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Why blockchain is not a solution looking for a problem

Setting out on the blockchain path, the best place to start is with a clear business case

Many multi-actor ecosystems such as conveyancing, audit, and identity management are ripe for disruption. Photograph: iStock

Many multi-actor ecosystems such as conveyancing, audit, and identity management are ripe for disruption. Photograph: iStock


If think about it hard enough, blockchain could probably be used for almost every business process but it might not always make sense to do so. “It’s still in its very early days,” says Cillian Leonowicz, director of business development at Deloitte’s Dublin-based EMEA Blockchain Lab. “We need to educate people and get them to think outside of the cryptocurrency world. It’s not just about currency.”

He advises businesses to look at the processes they need to carry out and see if they are suited to blockchain. “If you have multiple organisations collaborating on one thing, and [they] need to see the same things, you might need blockchain. But start with the digitalisation piece, you might need AI and machine learning first. Blockchain shouldn’t be a technology looking for a solution. I wouldn’t advocate that approach.”

According to Eoin Fitzgerald, senior development adviser for fintech with Enterprise Ireland, blockchain is applicable almost anywhere there is a requirement for traceability. “Take-up will probably be a bit slower in financial services,” he adds. “If you think about payment systems, there are lots of actors involved and [that] makes it difficult.”

Trade finance is a very good use case, however. “The TradeIX platform is a good example of this,” says Fitzgerald. “The company is using distributed ledger technology to get rid of the paper involved in trade finance and moving assets and credit around the world.”

Another area where he sees opportunities for the technology is overseas aid and he points to Irish Times 2018 Innovation Award winner Aid:Tech which is using blockchain technology to ensure that aid is fully traceable from the point of giving right the way to the individual who receives it.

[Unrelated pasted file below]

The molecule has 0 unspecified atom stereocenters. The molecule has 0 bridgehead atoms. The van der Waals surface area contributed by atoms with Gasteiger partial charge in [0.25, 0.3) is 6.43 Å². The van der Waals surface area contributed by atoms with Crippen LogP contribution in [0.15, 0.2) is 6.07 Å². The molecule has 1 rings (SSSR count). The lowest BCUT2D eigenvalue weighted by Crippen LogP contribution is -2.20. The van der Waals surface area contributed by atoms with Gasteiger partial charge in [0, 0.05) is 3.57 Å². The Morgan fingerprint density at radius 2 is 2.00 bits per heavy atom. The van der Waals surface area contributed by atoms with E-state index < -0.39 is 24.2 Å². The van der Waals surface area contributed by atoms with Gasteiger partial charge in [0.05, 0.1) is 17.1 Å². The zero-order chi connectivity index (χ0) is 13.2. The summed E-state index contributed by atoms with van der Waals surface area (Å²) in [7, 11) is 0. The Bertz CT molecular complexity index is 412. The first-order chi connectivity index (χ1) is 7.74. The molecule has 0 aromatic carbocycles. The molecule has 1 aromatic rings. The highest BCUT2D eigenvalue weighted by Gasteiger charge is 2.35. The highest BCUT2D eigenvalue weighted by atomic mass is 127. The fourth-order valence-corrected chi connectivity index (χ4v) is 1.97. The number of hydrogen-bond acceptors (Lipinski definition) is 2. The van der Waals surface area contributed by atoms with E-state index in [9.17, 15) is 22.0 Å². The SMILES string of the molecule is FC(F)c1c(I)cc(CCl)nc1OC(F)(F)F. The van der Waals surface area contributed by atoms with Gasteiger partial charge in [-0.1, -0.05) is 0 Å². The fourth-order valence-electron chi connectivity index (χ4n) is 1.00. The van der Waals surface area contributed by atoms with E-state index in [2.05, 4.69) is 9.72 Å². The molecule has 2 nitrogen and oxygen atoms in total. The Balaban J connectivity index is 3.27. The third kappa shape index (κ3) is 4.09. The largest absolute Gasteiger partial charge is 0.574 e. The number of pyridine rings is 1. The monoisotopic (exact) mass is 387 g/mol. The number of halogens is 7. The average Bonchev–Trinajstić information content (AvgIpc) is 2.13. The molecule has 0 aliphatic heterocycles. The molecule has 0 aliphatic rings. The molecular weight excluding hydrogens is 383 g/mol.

“The only solution in some parts of the world is handing out vouchers on paper,” Fitzgerald says. “They have six projects running in different parts of the world at the moment. There’s a big opportunity there for people who want to ensure that aid goes to the right people. The supply chain is another area of opportunity. Exertis Supply Chain Services is looking at implementing a production blockchain to transform the technology product supply chain and is collaborating with the Cedar technology centre on that with support from the Disruptive Technologies Fund.”


In the 2019 KPMG Technology Industry Innovation Survey, 48 per cent of respondents thought it was likely or highly likely blockchain would change the way they do business in the next three years, but 24 per cent stated that a challenge to adopting blockchain was down to unproven business cases.

“We could infer from this that, while many companies have invested heavily to explore blockchain’s potential, a lot of the business cases are yet to be proven,” says KPMG management consulting partner Owen Lewis. “Organisations should, of course, determine the right-use cases to focus on avoiding hype and not jumping on to the bandwagon where many are still beating the ‘solution looking for a problem’ drum.”

He advises companies to move forward with well-defined selection criteria, a structured innovation process, and a clear route to production that can quickly bring value to the organisation.

“There is no doubt that many multi-actor ecosystems such as conveyancing, audit, and identity management are ripe for disruption and blockchain combined with artificial intelligence, IoT and broader digital capabilities is certainly well-placed to be the one of the key ingredients,” he adds.

Developing a clear understanding of the technology and its potential is the best starting point, according to Cristina Carrascosa Cobos, blockchain counsel at law firm Pinsent Masons. “Some companies organise training sessions for employees and executives so that they can understand how the technology works and consequently, identify which areas could see improvement using this technology. At the end of the day, no one knows better where there’s room for improvement than the members of the organisation.”

Ulster University professor of cybersecurity urges a cautious approach nevertheless. “A good deal of healthy scepticism is always good when it comes to encouraging adoption of any new technology.”